It’s not that I’ve been entirely oblivious to the so-called Mommy Wars in recent years, but as someone with no kids of my own, I never realized just how many smaller skirmishes exist within the larger battle.
I was blown away recently when a friend was filling me in on some of the various (and often heated) parenting philosophies out there—attachment parenting, continuum parenting, distraction parenting. I may be naive, but I guess I figured that when my mom threw me on her hip while she was making dinner, she did it without knowing there was a label for it. And when she pulled me away from the light socket and handed me a toy instead, she did it out of practicality, not because it was all the rage in the latest parenting book.
My friend told me she and her husband had decided to subscribe to distraction parenting—the concept of replacing a child’s negative or dangerous behavior with something positive. I’d never thought about it in such explicit terms, but I suppose it makes sense—not only for toddlers, but for grown-ups, too. I know from experience that if I’m trying to weed out a bad habit, I can’t simply stop doing it. I need to replace it with something better, or else I’ll go right back to filling that hole with the same old pattern (or a worse one).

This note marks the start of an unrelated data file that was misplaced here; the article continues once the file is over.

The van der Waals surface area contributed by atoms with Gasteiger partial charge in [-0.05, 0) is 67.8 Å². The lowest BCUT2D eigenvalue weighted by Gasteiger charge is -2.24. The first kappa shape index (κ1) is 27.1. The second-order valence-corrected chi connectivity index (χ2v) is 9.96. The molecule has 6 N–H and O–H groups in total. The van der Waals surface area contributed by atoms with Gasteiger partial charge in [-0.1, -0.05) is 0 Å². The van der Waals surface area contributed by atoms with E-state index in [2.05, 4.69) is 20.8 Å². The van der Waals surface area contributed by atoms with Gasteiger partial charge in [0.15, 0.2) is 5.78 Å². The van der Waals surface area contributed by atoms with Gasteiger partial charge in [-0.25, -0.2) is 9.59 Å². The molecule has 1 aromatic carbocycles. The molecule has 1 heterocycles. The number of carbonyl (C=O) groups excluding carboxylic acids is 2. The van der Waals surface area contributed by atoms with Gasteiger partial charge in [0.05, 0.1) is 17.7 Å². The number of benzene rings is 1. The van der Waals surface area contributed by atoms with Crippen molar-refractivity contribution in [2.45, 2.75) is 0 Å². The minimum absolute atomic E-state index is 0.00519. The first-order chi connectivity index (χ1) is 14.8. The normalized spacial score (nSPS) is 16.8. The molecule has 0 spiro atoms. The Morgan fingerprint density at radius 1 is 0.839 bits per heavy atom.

When I started reading the book of Ephesians, I was surprised to note that maybe God is into distraction parenting himself (although I somehow doubt he’d get into a Mommy War over it). He doesn’t just tell us to stop doing something bad; he encourages us to replace that sin with something positive instead.
- If we are ingrained in the habit of lying, we’re not just to stop; we’re to start speaking the truth to each other (Ephesians 4:25).
- If we have a problem with stealing, we’re to replace that with the habit of generous giving (Ephesians 4:28).
- If we have a tendency to let abusive words slip off our tongues, we need to replace them with good words, helpful words, encouraging words (Ephesians 4:29).
- If we are enslaved by our anger, we need to change course, treating people with tenderness and forgiveness instead (Ephesians 4:31-32).
As I look ahead to a new year, maybe I need to give some thought not only to what needs to get weeded out of my life, but also what needs to fill that spot instead.
In other words: What good distractions do I need in my life right now?
I’ve taken the challenge of reading the Bible chronologically this year and tracing the thread of grace through it. These musings are prompted by my reading. I’d love to have you join me: One Year Bible reading plan
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